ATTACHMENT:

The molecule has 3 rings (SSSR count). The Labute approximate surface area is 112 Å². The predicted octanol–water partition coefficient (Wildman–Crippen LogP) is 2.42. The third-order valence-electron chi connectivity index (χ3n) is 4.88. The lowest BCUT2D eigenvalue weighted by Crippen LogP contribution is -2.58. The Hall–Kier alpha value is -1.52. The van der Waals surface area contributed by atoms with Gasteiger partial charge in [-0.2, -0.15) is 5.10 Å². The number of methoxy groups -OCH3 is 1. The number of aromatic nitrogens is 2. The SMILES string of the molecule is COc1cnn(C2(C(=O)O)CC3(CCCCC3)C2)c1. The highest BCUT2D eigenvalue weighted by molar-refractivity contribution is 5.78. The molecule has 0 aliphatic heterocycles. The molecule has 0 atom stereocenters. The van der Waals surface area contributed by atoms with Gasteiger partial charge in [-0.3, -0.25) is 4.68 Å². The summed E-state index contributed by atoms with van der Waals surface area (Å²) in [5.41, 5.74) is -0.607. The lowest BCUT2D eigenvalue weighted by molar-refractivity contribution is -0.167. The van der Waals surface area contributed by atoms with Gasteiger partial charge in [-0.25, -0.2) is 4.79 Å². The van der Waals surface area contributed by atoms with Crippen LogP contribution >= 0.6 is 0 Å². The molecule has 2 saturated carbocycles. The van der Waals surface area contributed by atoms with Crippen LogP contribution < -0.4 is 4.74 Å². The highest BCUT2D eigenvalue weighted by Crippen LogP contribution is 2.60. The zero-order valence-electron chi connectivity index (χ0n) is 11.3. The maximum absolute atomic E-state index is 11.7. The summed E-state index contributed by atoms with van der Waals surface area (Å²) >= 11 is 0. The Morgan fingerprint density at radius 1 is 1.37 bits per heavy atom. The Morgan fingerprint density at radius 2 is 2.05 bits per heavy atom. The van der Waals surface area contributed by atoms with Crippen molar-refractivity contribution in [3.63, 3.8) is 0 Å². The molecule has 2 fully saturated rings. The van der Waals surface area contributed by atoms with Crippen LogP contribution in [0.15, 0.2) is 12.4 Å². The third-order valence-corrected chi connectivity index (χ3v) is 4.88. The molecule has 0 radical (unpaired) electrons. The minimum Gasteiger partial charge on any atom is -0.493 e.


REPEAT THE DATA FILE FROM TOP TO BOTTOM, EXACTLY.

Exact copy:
The molecule has 3 rings (SSSR count). The Labute approximate surface area is 112 Å². The predicted octanol–water partition coefficient (Wildman–Crippen LogP) is 2.42. The third-order valence-electron chi connectivity index (χ3n) is 4.88. The lowest BCUT2D eigenvalue weighted by Crippen LogP contribution is -2.58. The Hall–Kier alpha value is -1.52. The van der Waals surface area contributed by atoms with Gasteiger partial charge in [-0.2, -0.15) is 5.10 Å². The number of methoxy groups -OCH3 is 1. The number of aromatic nitrogens is 2. The SMILES string of the molecule is COc1cnn(C2(C(=O)O)CC3(CCCCC3)C2)c1. The highest BCUT2D eigenvalue weighted by molar-refractivity contribution is 5.78. The molecule has 0 aliphatic heterocycles. The molecule has 0 atom stereocenters. The van der Waals surface area contributed by atoms with Gasteiger partial charge in [-0.3, -0.25) is 4.68 Å². The summed E-state index contributed by atoms with van der Waals surface area (Å²) in [5.41, 5.74) is -0.607. The lowest BCUT2D eigenvalue weighted by molar-refractivity contribution is -0.167. The van der Waals surface area contributed by atoms with Gasteiger partial charge in [-0.25, -0.2) is 4.79 Å². The van der Waals surface area contributed by atoms with Crippen LogP contribution >= 0.6 is 0 Å². The molecule has 2 saturated carbocycles. The van der Waals surface area contributed by atoms with Crippen LogP contribution < -0.4 is 4.74 Å². The highest BCUT2D eigenvalue weighted by Crippen LogP contribution is 2.60. The zero-order valence-electron chi connectivity index (χ0n) is 11.3. The maximum absolute atomic E-state index is 11.7. The summed E-state index contributed by atoms with van der Waals surface area (Å²) >= 11 is 0. The Morgan fingerprint density at radius 1 is 1.37 bits per heavy atom. The Morgan fingerprint density at radius 2 is 2.05 bits per heavy atom. The van der Waals surface area contributed by atoms with Crippen molar-refractivity contribution in [3.63, 3.8) is 0 Å². The molecule has 2 fully saturated rings. The van der Waals surface area contributed by atoms with Crippen LogP contribution in [0.15, 0.2) is 12.4 Å². The third-order valence-corrected chi connectivity index (χ3v) is 4.88. The molecule has 0 radical (unpaired) electrons. The minimum Gasteiger partial charge on any atom is -0.493 e.